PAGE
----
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The Israeli Secret War With Iran
by James Dunnigan
January 30, 2014

Israel and Iran have, since Iran became a religious dictatorship in the 1980s, been trying to infiltrate each other with spies, assassins and saboteurs. Israel has been very successful while Iranian efforts have largely failed. The main reason for this is the large number of Iranian Jews who fled Iran since the 1980s and brought their cultural awareness and language skills with them. There were very few Israelis willing to defect to Iran and help spy against Israel. In addition to their cultural knowledge and language skills the Iranian Jews brought with them links to Iranian Moslems back in Iran who were opposed to the religious dictatorship there and willing to work against the Iranian government (without necessarily knowing they were working for Israel.)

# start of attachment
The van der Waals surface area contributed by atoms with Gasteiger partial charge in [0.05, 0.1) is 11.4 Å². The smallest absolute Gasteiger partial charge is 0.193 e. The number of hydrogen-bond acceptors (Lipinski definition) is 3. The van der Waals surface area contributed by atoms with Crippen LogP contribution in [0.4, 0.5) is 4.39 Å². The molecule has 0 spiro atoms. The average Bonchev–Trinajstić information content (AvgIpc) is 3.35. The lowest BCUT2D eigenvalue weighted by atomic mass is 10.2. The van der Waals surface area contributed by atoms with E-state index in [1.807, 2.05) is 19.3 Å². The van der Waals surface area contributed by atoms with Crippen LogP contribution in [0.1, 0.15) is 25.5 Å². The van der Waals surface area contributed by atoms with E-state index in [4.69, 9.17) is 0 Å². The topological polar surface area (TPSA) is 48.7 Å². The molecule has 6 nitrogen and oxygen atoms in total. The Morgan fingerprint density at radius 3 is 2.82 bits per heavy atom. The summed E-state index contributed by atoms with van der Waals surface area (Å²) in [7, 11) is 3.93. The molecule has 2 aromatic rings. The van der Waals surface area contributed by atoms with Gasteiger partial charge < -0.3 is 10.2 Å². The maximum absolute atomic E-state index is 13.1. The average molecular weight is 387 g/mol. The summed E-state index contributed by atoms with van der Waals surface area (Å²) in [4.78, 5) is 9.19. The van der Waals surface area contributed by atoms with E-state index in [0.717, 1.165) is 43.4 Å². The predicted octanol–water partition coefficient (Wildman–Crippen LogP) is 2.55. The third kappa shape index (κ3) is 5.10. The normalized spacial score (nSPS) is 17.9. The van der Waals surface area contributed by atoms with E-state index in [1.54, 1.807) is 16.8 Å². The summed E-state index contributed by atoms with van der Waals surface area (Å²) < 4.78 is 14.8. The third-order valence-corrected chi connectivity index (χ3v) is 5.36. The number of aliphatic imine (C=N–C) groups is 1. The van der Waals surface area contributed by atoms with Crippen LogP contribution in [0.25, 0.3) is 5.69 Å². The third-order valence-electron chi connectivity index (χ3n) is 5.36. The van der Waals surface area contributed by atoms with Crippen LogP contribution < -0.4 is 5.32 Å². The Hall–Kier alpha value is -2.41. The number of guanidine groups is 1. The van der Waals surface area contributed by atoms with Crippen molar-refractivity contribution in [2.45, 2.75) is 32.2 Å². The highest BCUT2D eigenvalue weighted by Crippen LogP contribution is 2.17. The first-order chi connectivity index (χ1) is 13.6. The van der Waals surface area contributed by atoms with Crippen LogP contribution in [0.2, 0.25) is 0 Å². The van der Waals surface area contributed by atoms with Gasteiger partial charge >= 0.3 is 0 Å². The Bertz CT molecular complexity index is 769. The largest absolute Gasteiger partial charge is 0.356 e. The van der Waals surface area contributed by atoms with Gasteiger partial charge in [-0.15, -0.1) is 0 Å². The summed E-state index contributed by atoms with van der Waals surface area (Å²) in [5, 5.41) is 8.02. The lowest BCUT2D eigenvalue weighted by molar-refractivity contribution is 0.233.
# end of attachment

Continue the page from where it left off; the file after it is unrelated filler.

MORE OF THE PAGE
Iran has been trying, with increasing vigor to recruit people who can operate in Israel. The best prospects recently have been Arabs who are Israeli citizens, but the ones most likely to become Iranian spies are already being watched by Israeli intelligence. Iran has been having more success in southern Lebanon. This was largely because Israel pulled its troops out of south Lebanon in 2000. That gesture was supposed to have brought calm to the Lebanese border, and for six years it did. But it was also in 2000 that the Palestinians began a terror campaign against Israel itself and that led to more and more Israeli intelligence resources being devoted to counter-terrorism. After about four years that battle with the Palestinians was won but resources were not shifted back to Lebanon. The terrorist threat to Israel was still seen as the more important one, and continued to demand a priority on intelligence resources. Apparently no one made a big stink about the way intelligence work on southern Lebanon was deteriorating. The commanders in northern Israel thought they had the intelligence situation under control. There was a network of informants in southern Lebanon and plenty of air reconnaissance. But the Israelis missed the details of how Iran and Hezbollah were improving counter-intelligence (neutralizing enemy spies) there. The problems the Israelis encountered here were classic, and had happened many times throughout military history. It takes particularly strong leadership, at the top, to insure that a secondary theater (like the Lebanese border) stays sharp, while a more immediate threat (the Palestinian terrorism) is constantly demanding immediate attention. The Israelis not only had to reconsider how they ran their intelligence operations, but how they selected their senior military leadership. The guy at the top can make mistakes with long term consequences, and this was one of those examples of how that plays out.